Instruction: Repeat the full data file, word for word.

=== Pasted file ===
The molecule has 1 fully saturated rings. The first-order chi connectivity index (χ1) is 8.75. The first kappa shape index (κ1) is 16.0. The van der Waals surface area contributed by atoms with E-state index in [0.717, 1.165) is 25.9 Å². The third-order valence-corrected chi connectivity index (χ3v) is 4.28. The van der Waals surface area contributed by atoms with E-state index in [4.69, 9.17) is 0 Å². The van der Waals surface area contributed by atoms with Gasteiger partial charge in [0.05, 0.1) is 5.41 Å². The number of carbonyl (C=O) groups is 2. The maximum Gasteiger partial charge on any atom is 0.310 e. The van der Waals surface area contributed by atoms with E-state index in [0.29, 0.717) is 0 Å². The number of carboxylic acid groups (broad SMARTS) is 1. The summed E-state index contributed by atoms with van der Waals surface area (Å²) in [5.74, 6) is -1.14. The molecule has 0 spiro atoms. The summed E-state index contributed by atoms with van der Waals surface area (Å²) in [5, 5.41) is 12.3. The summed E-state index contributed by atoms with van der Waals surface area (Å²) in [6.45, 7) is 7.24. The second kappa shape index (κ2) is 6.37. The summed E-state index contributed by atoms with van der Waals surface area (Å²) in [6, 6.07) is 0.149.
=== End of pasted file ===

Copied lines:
The molecule has 1 fully saturated rings. The first-order chi connectivity index (χ1) is 8.75. The first kappa shape index (κ1) is 16.0. The van der Waals surface area contributed by atoms with E-state index in [0.717, 1.165) is 25.9 Å². The third-order valence-corrected chi connectivity index (χ3v) is 4.28. The van der Waals surface area contributed by atoms with E-state index in [4.69, 9.17) is 0 Å². The van der Waals surface area contributed by atoms with Gasteiger partial charge in [0.05, 0.1) is 5.41 Å². The number of carbonyl (C=O) groups is 2. The maximum Gasteiger partial charge on any atom is 0.310 e. The van der Waals surface area contributed by atoms with E-state index in [0.29, 0.717) is 0 Å². The number of carboxylic acid groups (broad SMARTS) is 1. The summed E-state index contributed by atoms with van der Waals surface area (Å²) in [5.74, 6) is -1.14. The molecule has 0 spiro atoms. The summed E-state index contributed by atoms with van der Waals surface area (Å²) in [5, 5.41) is 12.3. The summed E-state index contributed by atoms with van der Waals surface area (Å²) in [6.45, 7) is 7.24. The second kappa shape index (κ2) is 6.37. The summed E-state index contributed by atoms with van der Waals surface area (Å²) in [6, 6.07) is 0.149.